Quote:
I guess I'm asking what others think about the necessity of an image stabilizer for a 10X camera. I could use a tripod at times but would be inconvient at other times.
I HIGHLY value image stabilization, especially for ultra-zooms where handshake is more evident at high zoom. I don't carry around a tripod (don't even have one) so IS is invaluable to me. It isn't going to solve all the problems (low-light pics will still come out blurry) but anything to help is well worth it IMO...

Quote:
What do some of you think about just going with a 4Mp, 4X camera? I know I've read here that one should buy the best that they can reasonably afford. But would this type camera be satisfactory? Does the ability to crop a good portion of a 6Mp pic kinda "make up" for having less zoom?
Ability to crop 6MP doesn't compare to 10x zoom. The zoom is far better. But the real question is, how often are you going to use zoom? If you plan to use it a lot (eg. pics of animals like birds, sporting events, etc) then that is what you should go for.

Where the low-zooms will be better is with low-light ability. Some good cameras like the Canon G6 (G6 is beyond your budget but you can pick up an older model like G5 or Sony V1 or whatever) have aperature of F2.0 at wide-angle and that will help with low-light pics if you don't zoom. Also, the low-zoom cameras tend to have better ISO performance. You can increase the ISO without producing as much noise as the ultra-zooms. Ultra-zooms have smaller sensors so they are very noisy.

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Old Feb 8, 2005, 6:45 PM   #6
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I respectfully disagree with one of the posts. I am a mother, dog mom and scrapbooker. I have a 2MP Sony cybershot. The pictures are good for a 2MP camera but 2 is just not enough. When photographing children and animals it is not always easy to get them naturally in a "nice" asthetic places. One of the nice features of a digital is the ability to crop the images to remove the toy, dog poop etc. I can't crop a 2 MP on any of the commercial self printing kiosks or at home without the warnings coming up that I don't have the resolution. You do see grain if you try to blow up a nice shoteven an outside shot (not noise). I would go with at least a 4 MP camera because sometimes your child is adorable but there is a basket of dirty clothes nearby.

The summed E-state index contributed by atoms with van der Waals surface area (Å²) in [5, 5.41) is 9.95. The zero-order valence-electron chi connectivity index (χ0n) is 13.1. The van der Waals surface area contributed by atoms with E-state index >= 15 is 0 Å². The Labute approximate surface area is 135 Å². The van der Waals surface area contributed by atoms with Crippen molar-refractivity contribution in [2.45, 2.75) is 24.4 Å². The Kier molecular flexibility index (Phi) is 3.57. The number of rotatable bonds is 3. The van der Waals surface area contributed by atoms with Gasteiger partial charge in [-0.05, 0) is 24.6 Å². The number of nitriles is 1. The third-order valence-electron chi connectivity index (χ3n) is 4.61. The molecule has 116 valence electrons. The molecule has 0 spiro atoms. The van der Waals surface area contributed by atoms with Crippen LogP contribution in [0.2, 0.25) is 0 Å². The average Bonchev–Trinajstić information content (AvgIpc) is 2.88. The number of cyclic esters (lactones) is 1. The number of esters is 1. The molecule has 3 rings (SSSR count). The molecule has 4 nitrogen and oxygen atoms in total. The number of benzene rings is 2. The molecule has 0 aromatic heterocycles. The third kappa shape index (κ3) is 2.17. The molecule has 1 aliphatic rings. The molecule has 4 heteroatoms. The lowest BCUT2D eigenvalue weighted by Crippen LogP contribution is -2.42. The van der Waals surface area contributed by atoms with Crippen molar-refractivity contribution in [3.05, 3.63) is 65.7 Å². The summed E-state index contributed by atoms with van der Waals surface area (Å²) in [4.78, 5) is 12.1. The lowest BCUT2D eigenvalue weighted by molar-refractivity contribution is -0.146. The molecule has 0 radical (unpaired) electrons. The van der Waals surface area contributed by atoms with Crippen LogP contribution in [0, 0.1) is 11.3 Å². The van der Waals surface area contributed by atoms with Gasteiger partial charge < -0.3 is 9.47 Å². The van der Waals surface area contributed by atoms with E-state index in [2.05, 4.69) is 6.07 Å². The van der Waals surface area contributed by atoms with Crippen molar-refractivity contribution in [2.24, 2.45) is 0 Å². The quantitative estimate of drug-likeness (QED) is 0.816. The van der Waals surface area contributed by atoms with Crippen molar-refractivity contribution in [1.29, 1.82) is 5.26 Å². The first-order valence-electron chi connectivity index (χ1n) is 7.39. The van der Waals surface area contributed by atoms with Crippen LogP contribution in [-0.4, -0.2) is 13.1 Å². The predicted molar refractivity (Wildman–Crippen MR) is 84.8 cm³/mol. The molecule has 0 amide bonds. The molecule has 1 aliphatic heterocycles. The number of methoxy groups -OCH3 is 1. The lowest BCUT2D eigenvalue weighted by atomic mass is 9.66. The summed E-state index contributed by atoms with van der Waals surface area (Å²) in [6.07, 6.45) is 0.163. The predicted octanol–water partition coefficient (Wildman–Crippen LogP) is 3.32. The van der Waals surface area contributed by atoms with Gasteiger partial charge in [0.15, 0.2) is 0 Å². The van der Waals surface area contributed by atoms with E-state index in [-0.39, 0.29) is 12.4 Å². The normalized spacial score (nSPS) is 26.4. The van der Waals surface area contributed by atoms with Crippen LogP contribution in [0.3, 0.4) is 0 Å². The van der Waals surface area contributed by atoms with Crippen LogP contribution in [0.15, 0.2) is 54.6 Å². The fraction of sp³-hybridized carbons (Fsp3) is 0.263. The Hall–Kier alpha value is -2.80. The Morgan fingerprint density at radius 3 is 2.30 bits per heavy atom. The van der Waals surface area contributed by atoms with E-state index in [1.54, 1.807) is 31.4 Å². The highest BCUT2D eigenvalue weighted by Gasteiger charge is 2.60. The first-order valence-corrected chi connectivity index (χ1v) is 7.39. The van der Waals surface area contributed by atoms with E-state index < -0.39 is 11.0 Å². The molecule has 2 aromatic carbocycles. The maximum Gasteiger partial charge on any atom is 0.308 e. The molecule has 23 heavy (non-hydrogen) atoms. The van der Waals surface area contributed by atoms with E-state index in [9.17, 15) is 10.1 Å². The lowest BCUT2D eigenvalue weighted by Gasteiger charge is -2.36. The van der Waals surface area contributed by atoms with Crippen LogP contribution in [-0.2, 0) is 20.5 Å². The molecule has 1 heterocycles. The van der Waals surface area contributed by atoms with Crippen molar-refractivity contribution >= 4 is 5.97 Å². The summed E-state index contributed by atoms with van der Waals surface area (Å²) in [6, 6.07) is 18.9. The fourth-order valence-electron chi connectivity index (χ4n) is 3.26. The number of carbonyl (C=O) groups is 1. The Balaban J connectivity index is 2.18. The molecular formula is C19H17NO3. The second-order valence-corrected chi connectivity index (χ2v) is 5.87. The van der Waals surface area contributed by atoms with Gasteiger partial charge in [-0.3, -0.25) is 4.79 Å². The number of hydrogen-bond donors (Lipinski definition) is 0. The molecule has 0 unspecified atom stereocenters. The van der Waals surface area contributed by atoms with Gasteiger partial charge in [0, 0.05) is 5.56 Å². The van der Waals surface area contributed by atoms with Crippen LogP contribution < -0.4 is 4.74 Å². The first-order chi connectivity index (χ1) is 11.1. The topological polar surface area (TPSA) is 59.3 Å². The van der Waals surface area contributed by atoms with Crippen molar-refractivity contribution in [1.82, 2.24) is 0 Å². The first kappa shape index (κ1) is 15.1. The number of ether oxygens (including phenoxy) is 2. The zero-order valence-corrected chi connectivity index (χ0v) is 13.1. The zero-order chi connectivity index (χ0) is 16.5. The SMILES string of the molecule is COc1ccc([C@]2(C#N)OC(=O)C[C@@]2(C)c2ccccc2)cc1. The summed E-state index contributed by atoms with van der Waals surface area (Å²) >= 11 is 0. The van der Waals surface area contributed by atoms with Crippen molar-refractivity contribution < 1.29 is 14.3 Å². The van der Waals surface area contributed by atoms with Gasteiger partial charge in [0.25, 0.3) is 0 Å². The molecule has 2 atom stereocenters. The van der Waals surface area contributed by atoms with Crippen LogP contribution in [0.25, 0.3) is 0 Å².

I too am looking for a new digital but I'm going crazy trying to find advance features in a medium sized camera. I drop things easily due to lack of feeling in my fingertips and a little larger is better. I also need good red eye because of our blue eyed family. I like the Sony W1 (read the reviews) and the price is great because the W3 is coming out (very little difference) but my husband wants shutter priority and it only has auto or fully manual. If you don't care check it out.:?
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Old Feb 8, 2005, 8:30 PM   #7
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doglady wrote:
Quote:
I respectfully disagree with one of the posts. I am a mother, dog mom and scrapbooker. I have a 2MP Sony cybershot. The pictures are good for a 2MP camera but 2 is just not enough. When photographing children and animals it is not always easy to get them naturally in a "nice" asthetic places. One of the nice features of a digital is the ability to crop the images to remove the toy, dog poop etc. I can't crop a 2 MP on any of the commercial self printing kiosks or at home without the warnings coming up that I don't have the resolution. You do see grain if you try to blow up a nice shoteven an outside shot (not noise). I would go with at least a 4 MP camera because sometimes your child is adorable but there is a basket of dirty clothes nearby.
You can get equally lousy pics from a 4 or 5 MP camera. It isn't the resolution that always matters. It's glass, sensor size, software, and post processing choices that affect things. Go over to the panasonic forum and see what some people do with the 2mp Panasonic FZ-1. As far as the toys, dirty clothes, and dog mess, cropping isn't the only choice. There are many other ways to "clean it up".. Before I bought the FZ20 I had a Fuji 1.3Mp and got gorgeous results from it. The only reason I replaced it is that after 8 years, it gave up on me.

Jeff